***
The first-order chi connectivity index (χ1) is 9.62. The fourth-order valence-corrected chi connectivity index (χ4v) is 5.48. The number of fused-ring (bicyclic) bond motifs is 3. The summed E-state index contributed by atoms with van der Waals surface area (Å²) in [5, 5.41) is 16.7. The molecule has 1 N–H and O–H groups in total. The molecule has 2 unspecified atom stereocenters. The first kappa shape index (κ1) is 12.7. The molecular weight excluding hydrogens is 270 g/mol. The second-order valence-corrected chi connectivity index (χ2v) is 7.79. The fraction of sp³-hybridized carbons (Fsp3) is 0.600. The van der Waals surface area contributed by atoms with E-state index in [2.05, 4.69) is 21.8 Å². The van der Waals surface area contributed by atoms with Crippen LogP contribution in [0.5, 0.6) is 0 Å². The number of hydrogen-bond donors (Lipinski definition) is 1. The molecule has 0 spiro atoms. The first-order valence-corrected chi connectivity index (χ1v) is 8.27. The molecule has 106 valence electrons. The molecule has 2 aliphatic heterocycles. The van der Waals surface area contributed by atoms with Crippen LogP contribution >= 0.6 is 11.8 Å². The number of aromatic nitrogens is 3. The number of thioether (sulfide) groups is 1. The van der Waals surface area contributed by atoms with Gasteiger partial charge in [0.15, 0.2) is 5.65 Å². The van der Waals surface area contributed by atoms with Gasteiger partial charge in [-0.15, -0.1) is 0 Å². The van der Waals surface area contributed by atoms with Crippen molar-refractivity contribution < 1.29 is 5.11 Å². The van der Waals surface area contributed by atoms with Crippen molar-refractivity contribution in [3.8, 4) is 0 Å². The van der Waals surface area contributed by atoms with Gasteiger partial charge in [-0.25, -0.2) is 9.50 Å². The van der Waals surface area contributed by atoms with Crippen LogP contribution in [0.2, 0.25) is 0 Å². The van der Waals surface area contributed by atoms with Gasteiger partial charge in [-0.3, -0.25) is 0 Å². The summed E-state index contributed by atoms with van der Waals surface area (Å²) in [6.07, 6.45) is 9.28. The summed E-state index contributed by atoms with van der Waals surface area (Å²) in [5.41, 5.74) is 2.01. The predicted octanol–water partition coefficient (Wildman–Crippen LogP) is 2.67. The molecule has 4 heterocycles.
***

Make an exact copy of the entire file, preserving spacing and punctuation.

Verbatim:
The first-order chi connectivity index (χ1) is 9.62. The fourth-order valence-corrected chi connectivity index (χ4v) is 5.48. The number of fused-ring (bicyclic) bond motifs is 3. The summed E-state index contributed by atoms with van der Waals surface area (Å²) in [5, 5.41) is 16.7. The molecule has 1 N–H and O–H groups in total. The molecule has 2 unspecified atom stereocenters. The first kappa shape index (κ1) is 12.7. The molecular weight excluding hydrogens is 270 g/mol. The second-order valence-corrected chi connectivity index (χ2v) is 7.79. The fraction of sp³-hybridized carbons (Fsp3) is 0.600. The van der Waals surface area contributed by atoms with E-state index in [2.05, 4.69) is 21.8 Å². The van der Waals surface area contributed by atoms with Crippen LogP contribution in [0.5, 0.6) is 0 Å². The number of hydrogen-bond donors (Lipinski definition) is 1. The molecule has 0 spiro atoms. The first-order valence-corrected chi connectivity index (χ1v) is 8.27. The molecule has 106 valence electrons. The molecule has 2 aliphatic heterocycles. The van der Waals surface area contributed by atoms with Crippen LogP contribution >= 0.6 is 11.8 Å². The number of aromatic nitrogens is 3. The number of thioether (sulfide) groups is 1. The van der Waals surface area contributed by atoms with Gasteiger partial charge in [0.15, 0.2) is 5.65 Å². The van der Waals surface area contributed by atoms with Gasteiger partial charge in [-0.15, -0.1) is 0 Å². The van der Waals surface area contributed by atoms with Crippen molar-refractivity contribution < 1.29 is 5.11 Å². The van der Waals surface area contributed by atoms with Crippen molar-refractivity contribution in [3.8, 4) is 0 Å². The van der Waals surface area contributed by atoms with Gasteiger partial charge in [-0.25, -0.2) is 9.50 Å². The van der Waals surface area contributed by atoms with Crippen LogP contribution in [0.2, 0.25) is 0 Å². The van der Waals surface area contributed by atoms with Gasteiger partial charge in [-0.3, -0.25) is 0 Å². The summed E-state index contributed by atoms with van der Waals surface area (Å²) in [6.07, 6.45) is 9.28. The summed E-state index contributed by atoms with van der Waals surface area (Å²) in [5.41, 5.74) is 2.01. The predicted octanol–water partition coefficient (Wildman–Crippen LogP) is 2.67. The molecule has 4 heterocycles.